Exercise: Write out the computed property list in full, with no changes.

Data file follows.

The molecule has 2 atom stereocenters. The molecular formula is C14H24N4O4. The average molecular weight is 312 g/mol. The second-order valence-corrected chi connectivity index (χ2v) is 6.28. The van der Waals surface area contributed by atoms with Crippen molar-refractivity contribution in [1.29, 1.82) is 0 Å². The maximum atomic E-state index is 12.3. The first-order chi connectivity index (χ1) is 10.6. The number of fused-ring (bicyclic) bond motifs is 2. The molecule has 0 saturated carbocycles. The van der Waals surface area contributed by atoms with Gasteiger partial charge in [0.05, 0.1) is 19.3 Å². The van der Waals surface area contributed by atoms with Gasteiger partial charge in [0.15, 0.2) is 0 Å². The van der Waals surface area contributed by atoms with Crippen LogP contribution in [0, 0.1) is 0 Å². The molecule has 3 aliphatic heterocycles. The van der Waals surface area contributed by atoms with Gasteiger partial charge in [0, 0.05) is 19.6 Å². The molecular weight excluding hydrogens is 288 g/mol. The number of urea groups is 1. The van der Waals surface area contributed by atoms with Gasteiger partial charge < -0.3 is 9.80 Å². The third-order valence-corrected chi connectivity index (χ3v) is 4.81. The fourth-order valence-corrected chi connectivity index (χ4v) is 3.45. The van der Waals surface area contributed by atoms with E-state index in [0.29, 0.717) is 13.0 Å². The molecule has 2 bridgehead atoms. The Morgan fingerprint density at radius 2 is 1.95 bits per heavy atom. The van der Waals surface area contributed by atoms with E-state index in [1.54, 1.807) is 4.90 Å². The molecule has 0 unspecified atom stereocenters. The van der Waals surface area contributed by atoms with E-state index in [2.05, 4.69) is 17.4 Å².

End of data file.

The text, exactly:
The molecule has 2 atom stereocenters. The molecular formula is C14H24N4O4. The average molecular weight is 312 g/mol. The second-order valence-corrected chi connectivity index (χ2v) is 6.28. The van der Waals surface area contributed by atoms with Crippen molar-refractivity contribution in [1.29, 1.82) is 0 Å². The maximum atomic E-state index is 12.3. The first-order chi connectivity index (χ1) is 10.6. The number of fused-ring (bicyclic) bond motifs is 2. The molecule has 0 saturated carbocycles. The van der Waals surface area contributed by atoms with Gasteiger partial charge in [0.05, 0.1) is 19.3 Å². The van der Waals surface area contributed by atoms with Gasteiger partial charge in [0.15, 0.2) is 0 Å². The van der Waals surface area contributed by atoms with Crippen LogP contribution in [0, 0.1) is 0 Å². The molecule has 3 aliphatic heterocycles. The van der Waals surface area contributed by atoms with Gasteiger partial charge in [0, 0.05) is 19.6 Å². The molecular weight excluding hydrogens is 288 g/mol. The number of urea groups is 1. The van der Waals surface area contributed by atoms with Gasteiger partial charge < -0.3 is 9.80 Å². The third-order valence-corrected chi connectivity index (χ3v) is 4.81. The fourth-order valence-corrected chi connectivity index (χ4v) is 3.45. The van der Waals surface area contributed by atoms with E-state index in [0.29, 0.717) is 13.0 Å². The molecule has 2 bridgehead atoms. The Morgan fingerprint density at radius 2 is 1.95 bits per heavy atom. The van der Waals surface area contributed by atoms with E-state index in [1.54, 1.807) is 4.90 Å². The molecule has 0 unspecified atom stereocenters. The van der Waals surface area contributed by atoms with E-state index in [2.05, 4.69) is 17.4 Å².